Qatar Airways CEO Akbar Al Baker has said the boss of Delta Airlines should be “ashamed” for blaming his company’s 2005 bankruptcy on ‘Arabian Peninsula 9/11 terrorists’.
Delta, United Airlines and American Airlines have launched an aggressive attack on Emirates Airline, Etihad Airways and Qatar Airways, claiming they have received $40 billion in subsidies from the UAE and Qatari governments.
In response, Emirates CEO Tim Clark said last week the claims were not only false but ironic considering the US airlines had access to bankruptcy protection laws that allowed them to write off billions of dollars in debt.
Delta took advantage of the legislation in 2005, but speaking on CNN on Monday, the airline’s CEO Richard Anderson inferred the Gulf states were responsible for his airline’s financial woes.
“It’s a great irony to have the UAE from the Arabian Peninsula talk about that given the fact that our industry was really shocked by the terrorism of 9/11, which came from terrorists from the Arabian Peninsula, which caused us to go through a massive restructuring,” Anderson said.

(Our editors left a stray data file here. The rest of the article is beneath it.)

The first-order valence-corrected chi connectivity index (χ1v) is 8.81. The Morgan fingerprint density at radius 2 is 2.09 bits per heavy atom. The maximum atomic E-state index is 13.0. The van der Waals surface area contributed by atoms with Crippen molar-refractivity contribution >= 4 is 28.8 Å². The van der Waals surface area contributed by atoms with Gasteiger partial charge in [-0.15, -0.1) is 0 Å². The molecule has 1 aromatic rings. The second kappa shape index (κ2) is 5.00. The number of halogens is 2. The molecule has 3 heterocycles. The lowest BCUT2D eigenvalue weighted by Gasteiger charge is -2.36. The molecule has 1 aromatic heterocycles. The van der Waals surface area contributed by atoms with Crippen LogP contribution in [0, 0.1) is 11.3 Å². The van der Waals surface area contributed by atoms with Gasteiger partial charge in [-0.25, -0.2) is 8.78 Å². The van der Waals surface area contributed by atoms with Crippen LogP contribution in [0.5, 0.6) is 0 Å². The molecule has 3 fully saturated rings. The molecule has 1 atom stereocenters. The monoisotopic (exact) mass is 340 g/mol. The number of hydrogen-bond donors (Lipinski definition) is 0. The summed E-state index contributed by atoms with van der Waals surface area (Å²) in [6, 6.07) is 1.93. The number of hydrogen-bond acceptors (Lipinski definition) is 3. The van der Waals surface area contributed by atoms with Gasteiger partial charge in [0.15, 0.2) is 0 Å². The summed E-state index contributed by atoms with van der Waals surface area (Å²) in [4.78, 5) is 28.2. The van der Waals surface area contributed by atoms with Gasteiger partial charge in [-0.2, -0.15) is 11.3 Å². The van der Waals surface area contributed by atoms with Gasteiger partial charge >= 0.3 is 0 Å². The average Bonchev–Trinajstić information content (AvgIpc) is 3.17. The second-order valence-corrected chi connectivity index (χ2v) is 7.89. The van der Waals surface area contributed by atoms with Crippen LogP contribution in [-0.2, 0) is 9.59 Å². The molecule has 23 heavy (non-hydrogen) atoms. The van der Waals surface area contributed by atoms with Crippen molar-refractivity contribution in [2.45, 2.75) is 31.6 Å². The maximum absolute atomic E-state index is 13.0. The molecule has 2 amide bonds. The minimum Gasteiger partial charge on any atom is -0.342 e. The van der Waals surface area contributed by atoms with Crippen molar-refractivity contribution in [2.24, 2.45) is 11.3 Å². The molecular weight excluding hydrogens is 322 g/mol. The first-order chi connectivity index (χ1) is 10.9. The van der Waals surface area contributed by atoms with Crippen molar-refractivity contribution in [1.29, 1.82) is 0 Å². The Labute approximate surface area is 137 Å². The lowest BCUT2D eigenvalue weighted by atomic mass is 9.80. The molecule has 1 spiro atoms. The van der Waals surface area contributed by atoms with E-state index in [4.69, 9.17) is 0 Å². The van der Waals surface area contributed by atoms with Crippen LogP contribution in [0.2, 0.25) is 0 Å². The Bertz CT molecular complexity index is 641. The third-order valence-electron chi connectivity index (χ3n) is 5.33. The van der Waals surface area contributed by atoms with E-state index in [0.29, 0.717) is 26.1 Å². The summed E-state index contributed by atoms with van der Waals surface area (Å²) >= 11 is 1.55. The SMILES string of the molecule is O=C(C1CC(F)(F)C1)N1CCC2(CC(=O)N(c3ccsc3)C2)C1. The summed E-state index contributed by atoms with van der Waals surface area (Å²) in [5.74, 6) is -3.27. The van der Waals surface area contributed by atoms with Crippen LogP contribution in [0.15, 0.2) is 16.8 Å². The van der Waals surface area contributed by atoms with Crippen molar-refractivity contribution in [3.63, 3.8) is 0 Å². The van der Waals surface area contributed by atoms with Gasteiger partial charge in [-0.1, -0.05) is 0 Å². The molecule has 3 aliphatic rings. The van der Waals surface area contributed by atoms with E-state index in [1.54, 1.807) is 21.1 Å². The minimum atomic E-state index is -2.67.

Al Baker hit back on Tuesday.
“Quite frankly Mr Richard Anderson needs to study to find out the difference between equity and subsidy,” he said.
“He should be ashamed to bring up the issue of terrorism in order to hide his inefficiency in running an airline. He should compete with us instead of cry wolf for his shortcomings.”
Numerous airlines globally were forced to undertake unprecedented restructuring programs in the mid-2000s, including retrenching thousands of staff and cutting services when flight bookings plummeted following the New York City attacks in 2001.
Two of the 19 9/11 hijackers were from the UAE, while 15 were from Saudi Arabia and the others were from Egypt and Lebanon.
Al Baker and other Gulf carrier executives have argued that bankruptcy protections and post-9/11 support from the federal government amounted to state aid.
“Let me go back to the issue of subsidies,” Al Bakar said. “Mr Anderson has forgotten in 2001 that the US government contributed $5 billion [in] aid to airlines and $10 billion in loan guarantees. Was this a subsidy or just a donation?”
The US carriers are calling on their government to prevent the Gulf airlines from expanding, claiming the alleged subsidies breached open skies agreements with the US.
The Gulf airlines have categorically denied receiving government hand outs. Source: Arabian Business